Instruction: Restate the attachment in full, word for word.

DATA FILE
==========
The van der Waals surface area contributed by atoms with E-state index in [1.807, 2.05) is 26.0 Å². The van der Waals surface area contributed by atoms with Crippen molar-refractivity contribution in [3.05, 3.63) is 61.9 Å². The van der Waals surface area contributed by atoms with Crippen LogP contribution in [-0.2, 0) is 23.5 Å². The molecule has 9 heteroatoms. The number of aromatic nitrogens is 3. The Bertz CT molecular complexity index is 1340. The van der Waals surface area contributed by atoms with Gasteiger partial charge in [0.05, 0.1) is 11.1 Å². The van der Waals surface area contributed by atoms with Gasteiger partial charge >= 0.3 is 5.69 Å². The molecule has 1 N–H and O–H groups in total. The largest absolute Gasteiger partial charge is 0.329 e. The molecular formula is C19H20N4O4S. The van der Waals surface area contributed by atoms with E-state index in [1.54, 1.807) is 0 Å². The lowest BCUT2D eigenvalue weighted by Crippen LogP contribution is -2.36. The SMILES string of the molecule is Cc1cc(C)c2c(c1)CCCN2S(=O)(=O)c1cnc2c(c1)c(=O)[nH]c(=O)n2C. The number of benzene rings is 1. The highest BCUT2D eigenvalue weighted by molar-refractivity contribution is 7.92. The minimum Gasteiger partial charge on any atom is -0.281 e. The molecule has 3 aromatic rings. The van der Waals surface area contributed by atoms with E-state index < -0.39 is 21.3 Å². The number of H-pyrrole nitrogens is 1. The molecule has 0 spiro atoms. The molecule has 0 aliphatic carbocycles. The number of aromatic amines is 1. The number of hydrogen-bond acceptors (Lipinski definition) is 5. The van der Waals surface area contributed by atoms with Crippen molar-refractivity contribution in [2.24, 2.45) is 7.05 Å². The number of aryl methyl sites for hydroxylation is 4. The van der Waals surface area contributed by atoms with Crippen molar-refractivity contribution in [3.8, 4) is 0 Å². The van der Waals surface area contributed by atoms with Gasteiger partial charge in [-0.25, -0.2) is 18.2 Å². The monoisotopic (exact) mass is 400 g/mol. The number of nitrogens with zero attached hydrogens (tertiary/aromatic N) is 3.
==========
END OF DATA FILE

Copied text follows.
The van der Waals surface area contributed by atoms with E-state index in [1.807, 2.05) is 26.0 Å². The van der Waals surface area contributed by atoms with Crippen molar-refractivity contribution in [3.05, 3.63) is 61.9 Å². The van der Waals surface area contributed by atoms with Crippen LogP contribution in [-0.2, 0) is 23.5 Å². The molecule has 9 heteroatoms. The number of aromatic nitrogens is 3. The Bertz CT molecular complexity index is 1340. The van der Waals surface area contributed by atoms with Gasteiger partial charge in [0.05, 0.1) is 11.1 Å². The van der Waals surface area contributed by atoms with Gasteiger partial charge >= 0.3 is 5.69 Å². The molecule has 1 N–H and O–H groups in total. The largest absolute Gasteiger partial charge is 0.329 e. The molecular formula is C19H20N4O4S. The van der Waals surface area contributed by atoms with E-state index in [1.54, 1.807) is 0 Å². The lowest BCUT2D eigenvalue weighted by Crippen LogP contribution is -2.36. The SMILES string of the molecule is Cc1cc(C)c2c(c1)CCCN2S(=O)(=O)c1cnc2c(c1)c(=O)[nH]c(=O)n2C. The number of benzene rings is 1. The highest BCUT2D eigenvalue weighted by molar-refractivity contribution is 7.92. The minimum Gasteiger partial charge on any atom is -0.281 e. The molecule has 3 aromatic rings. The van der Waals surface area contributed by atoms with E-state index < -0.39 is 21.3 Å². The number of H-pyrrole nitrogens is 1. The molecule has 0 spiro atoms. The molecule has 0 aliphatic carbocycles. The number of aromatic amines is 1. The number of hydrogen-bond acceptors (Lipinski definition) is 5. The van der Waals surface area contributed by atoms with Crippen molar-refractivity contribution in [2.24, 2.45) is 7.05 Å². The number of aryl methyl sites for hydroxylation is 4. The van der Waals surface area contributed by atoms with Crippen molar-refractivity contribution in [3.8, 4) is 0 Å². The van der Waals surface area contributed by atoms with Gasteiger partial charge in [-0.25, -0.2) is 18.2 Å². The monoisotopic (exact) mass is 400 g/mol. The number of nitrogens with zero attached hydrogens (tertiary/aromatic N) is 3.